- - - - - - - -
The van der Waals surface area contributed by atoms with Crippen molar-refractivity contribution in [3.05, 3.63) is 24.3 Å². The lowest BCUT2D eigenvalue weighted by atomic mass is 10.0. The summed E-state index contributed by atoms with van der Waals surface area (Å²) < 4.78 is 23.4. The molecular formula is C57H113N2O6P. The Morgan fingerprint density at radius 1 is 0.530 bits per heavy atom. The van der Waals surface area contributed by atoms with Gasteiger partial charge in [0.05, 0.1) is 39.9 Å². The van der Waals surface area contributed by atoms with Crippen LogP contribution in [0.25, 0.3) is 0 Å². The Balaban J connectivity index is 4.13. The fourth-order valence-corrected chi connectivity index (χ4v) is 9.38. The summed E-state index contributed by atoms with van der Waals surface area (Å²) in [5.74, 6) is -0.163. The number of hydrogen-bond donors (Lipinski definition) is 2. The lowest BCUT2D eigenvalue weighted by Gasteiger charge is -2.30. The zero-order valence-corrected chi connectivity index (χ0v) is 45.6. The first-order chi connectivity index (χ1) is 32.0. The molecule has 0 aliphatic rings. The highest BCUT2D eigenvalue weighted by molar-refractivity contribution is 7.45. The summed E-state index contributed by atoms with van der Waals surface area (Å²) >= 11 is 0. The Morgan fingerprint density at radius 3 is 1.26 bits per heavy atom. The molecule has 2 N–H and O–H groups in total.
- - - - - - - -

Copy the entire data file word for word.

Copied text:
The van der Waals surface area contributed by atoms with Crippen molar-refractivity contribution in [3.05, 3.63) is 24.3 Å². The lowest BCUT2D eigenvalue weighted by atomic mass is 10.0. The summed E-state index contributed by atoms with van der Waals surface area (Å²) < 4.78 is 23.4. The molecular formula is C57H113N2O6P. The Morgan fingerprint density at radius 1 is 0.530 bits per heavy atom. The van der Waals surface area contributed by atoms with Gasteiger partial charge in [0.05, 0.1) is 39.9 Å². The van der Waals surface area contributed by atoms with Crippen LogP contribution in [0.25, 0.3) is 0 Å². The Balaban J connectivity index is 4.13. The fourth-order valence-corrected chi connectivity index (χ4v) is 9.38. The summed E-state index contributed by atoms with van der Waals surface area (Å²) in [5.74, 6) is -0.163. The number of hydrogen-bond donors (Lipinski definition) is 2. The lowest BCUT2D eigenvalue weighted by Gasteiger charge is -2.30. The zero-order valence-corrected chi connectivity index (χ0v) is 45.6. The first-order chi connectivity index (χ1) is 32.0. The molecule has 0 aliphatic rings. The highest BCUT2D eigenvalue weighted by molar-refractivity contribution is 7.45. The summed E-state index contributed by atoms with van der Waals surface area (Å²) >= 11 is 0. The Morgan fingerprint density at radius 3 is 1.26 bits per heavy atom. The molecule has 2 N–H and O–H groups in total.